Most Recent Blogs

Endpoint Security in 2017

Posted: January 17, 2017   /   By: Jon Oltsik   /   Tags: Network Security, Cybersecurity, endpoint security, antivirus, Anti-malware


network_connectivity.jpgJust a few years ago, there were about 6 to 10 well regarded AV vendors that dominated the market. Fast forward to 2017 and my colleague Doug Cahill and I are currently tracking around 50 endpoint security vendors. 

Why has this market changed so much in such a short timeframe? New types of targeted threats regularly circumvented signature-based AV software over the past few years. This weakness led to system compromises, data breaches, and panicky CISOs in search of AV alternatives. This in turn persuaded the fat cats on Sand Hill Rd. to throw VC dollars at anything that hinted at endpoint security innovation.

Okay, I get the need for more than signature-based AV but there simply isn’t room in the market for 50 endpoint security vendors. Thus, it’s safe to assume a lot of M&A activity and outright business failures this year. 

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Some Thoughts for Millennials that Diss Antivirus

Posted: October 27, 2015   /   By: Kyle Prigmore   /   Tags: Cybersecurity, Security, endpoint security, antivirus, Anti-malware, cyber crime

blameMy generation can get awfully snarky about antivirus: go on reddit, search for the topic, and you’ll find some arrogant responses along the lines of “antivirus is just adware and all I need is Malwarebytes”.

Well hey, good for you, and Malwarebytes is great (I use it too). But we millennials have a harder time remembering what the internet was like before AV came along, a time when any email or misclicked website could brick your computer. Now with the rise of ransomware and targeted attacks putting entire devices at risk once more, we have somehow resorted to blaming antivirus for not being effective enough at blocking these attacks. It’s unfair and short-sighted, and the popularity of the “AV is unnecessary” trend remains perpetually premature.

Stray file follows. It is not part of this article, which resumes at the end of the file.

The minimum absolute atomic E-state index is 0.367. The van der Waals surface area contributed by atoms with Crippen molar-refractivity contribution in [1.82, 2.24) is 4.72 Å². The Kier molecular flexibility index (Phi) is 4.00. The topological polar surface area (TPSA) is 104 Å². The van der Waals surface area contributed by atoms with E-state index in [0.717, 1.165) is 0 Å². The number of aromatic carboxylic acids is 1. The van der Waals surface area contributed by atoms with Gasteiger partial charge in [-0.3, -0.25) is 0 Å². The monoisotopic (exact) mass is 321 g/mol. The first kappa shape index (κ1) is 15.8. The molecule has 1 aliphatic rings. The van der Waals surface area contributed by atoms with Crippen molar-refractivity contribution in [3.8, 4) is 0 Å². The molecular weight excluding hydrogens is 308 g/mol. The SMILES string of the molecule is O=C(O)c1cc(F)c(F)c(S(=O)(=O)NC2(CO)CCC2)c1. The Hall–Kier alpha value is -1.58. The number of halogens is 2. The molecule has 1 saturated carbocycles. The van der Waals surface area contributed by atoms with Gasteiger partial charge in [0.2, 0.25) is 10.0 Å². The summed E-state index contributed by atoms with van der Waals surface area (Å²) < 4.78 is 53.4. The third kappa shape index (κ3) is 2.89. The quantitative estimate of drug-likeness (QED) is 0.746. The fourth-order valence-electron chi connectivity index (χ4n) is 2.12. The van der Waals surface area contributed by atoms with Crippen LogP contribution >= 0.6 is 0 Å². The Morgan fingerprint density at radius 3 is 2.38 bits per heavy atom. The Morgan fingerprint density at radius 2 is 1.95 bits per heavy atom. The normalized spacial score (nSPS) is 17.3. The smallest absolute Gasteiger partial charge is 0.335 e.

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FireEye Myth and Reality

Posted: October 15, 2015   /   By: Jon Oltsik   /   Tags: Network Security, Cybersecurity, malware, cybercrime, Anti-malware

securesurfaceSome tech companies are always associated with their first acts. Dell just acquired my first employer, EMC Corporation, in order to expand its enterprise portfolio, yet the company will always be linked with personal computers and its founder’s dorm room. F5 has become a nexus that brings together networks and applications but will always retain the moniker of a load balancing company. Bit9 has established itself as a major next-generation endpoint player, yet some people can only think of its original focus on white listing.

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Is Cisco Back (as an Enterprise Security Leader)?

Posted: May 22, 2014   /   By: Jon Oltsik   /   Tags: IBM, Palo Alto Networks, Cisco, Hadoop, Networking, Information and Risk Management, Juniper, Sourcefire, FireEye, HP, McAfee, Security and Privacy, Security, CiscoLive, trend micro, Symantec, Blue Coat, TrustSec, Crossbeam, Mergers / Acquisitions, Anti-malware

It wasn’t too long ago that Cisco was a dominant force in information security technology. The company was a market leader in firewalls, IDS/IPS, and e-mail security and was actively pushing products for endpoint security and SIEM as well as security “blades” for Catalyst switches. Heck, Cisco even articulated a bold vision of “self-defending networks” with security policy, enforcement, and intelligence all baked into the network.